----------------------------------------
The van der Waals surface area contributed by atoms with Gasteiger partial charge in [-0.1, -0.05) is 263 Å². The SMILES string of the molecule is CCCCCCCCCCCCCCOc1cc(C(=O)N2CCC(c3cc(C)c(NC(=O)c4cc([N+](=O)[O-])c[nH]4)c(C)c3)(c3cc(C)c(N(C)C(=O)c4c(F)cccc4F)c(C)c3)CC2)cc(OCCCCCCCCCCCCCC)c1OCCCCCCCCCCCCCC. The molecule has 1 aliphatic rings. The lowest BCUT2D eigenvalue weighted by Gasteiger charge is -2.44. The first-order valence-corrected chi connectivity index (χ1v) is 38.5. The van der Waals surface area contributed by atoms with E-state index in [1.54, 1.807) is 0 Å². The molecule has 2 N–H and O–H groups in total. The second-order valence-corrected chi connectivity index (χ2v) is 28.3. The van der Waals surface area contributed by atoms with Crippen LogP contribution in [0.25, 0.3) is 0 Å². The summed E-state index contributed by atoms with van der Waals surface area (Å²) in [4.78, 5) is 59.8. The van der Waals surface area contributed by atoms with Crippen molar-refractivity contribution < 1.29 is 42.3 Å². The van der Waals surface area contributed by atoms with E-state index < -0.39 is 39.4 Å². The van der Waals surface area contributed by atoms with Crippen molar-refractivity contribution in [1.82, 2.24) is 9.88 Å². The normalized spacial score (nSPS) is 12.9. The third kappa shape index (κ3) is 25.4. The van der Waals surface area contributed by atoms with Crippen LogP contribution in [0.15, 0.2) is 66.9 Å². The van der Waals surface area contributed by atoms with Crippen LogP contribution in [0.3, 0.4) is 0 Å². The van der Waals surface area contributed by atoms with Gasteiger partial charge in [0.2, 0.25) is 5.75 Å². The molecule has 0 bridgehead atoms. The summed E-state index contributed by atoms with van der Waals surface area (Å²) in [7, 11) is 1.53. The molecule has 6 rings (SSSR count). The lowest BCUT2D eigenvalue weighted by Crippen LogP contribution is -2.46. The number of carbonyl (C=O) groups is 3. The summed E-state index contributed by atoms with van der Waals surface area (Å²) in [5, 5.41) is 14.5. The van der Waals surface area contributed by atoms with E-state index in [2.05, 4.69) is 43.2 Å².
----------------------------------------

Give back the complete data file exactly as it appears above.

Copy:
The van der Waals surface area contributed by atoms with Gasteiger partial charge in [-0.1, -0.05) is 263 Å². The SMILES string of the molecule is CCCCCCCCCCCCCCOc1cc(C(=O)N2CCC(c3cc(C)c(NC(=O)c4cc([N+](=O)[O-])c[nH]4)c(C)c3)(c3cc(C)c(N(C)C(=O)c4c(F)cccc4F)c(C)c3)CC2)cc(OCCCCCCCCCCCCCC)c1OCCCCCCCCCCCCCC. The molecule has 1 aliphatic rings. The lowest BCUT2D eigenvalue weighted by Gasteiger charge is -2.44. The first-order valence-corrected chi connectivity index (χ1v) is 38.5. The van der Waals surface area contributed by atoms with E-state index in [1.54, 1.807) is 0 Å². The molecule has 2 N–H and O–H groups in total. The second-order valence-corrected chi connectivity index (χ2v) is 28.3. The van der Waals surface area contributed by atoms with Crippen LogP contribution in [0.25, 0.3) is 0 Å². The summed E-state index contributed by atoms with van der Waals surface area (Å²) in [4.78, 5) is 59.8. The van der Waals surface area contributed by atoms with Crippen molar-refractivity contribution < 1.29 is 42.3 Å². The van der Waals surface area contributed by atoms with E-state index < -0.39 is 39.4 Å². The van der Waals surface area contributed by atoms with Crippen molar-refractivity contribution in [1.82, 2.24) is 9.88 Å². The normalized spacial score (nSPS) is 12.9. The third kappa shape index (κ3) is 25.4. The van der Waals surface area contributed by atoms with Crippen LogP contribution in [0.15, 0.2) is 66.9 Å². The van der Waals surface area contributed by atoms with Crippen LogP contribution in [0.3, 0.4) is 0 Å². The van der Waals surface area contributed by atoms with Gasteiger partial charge in [0.2, 0.25) is 5.75 Å². The molecule has 0 bridgehead atoms. The summed E-state index contributed by atoms with van der Waals surface area (Å²) in [7, 11) is 1.53. The molecule has 6 rings (SSSR count). The lowest BCUT2D eigenvalue weighted by Crippen LogP contribution is -2.46. The number of carbonyl (C=O) groups is 3. The summed E-state index contributed by atoms with van der Waals surface area (Å²) in [5, 5.41) is 14.5. The van der Waals surface area contributed by atoms with E-state index in [2.05, 4.69) is 43.2 Å².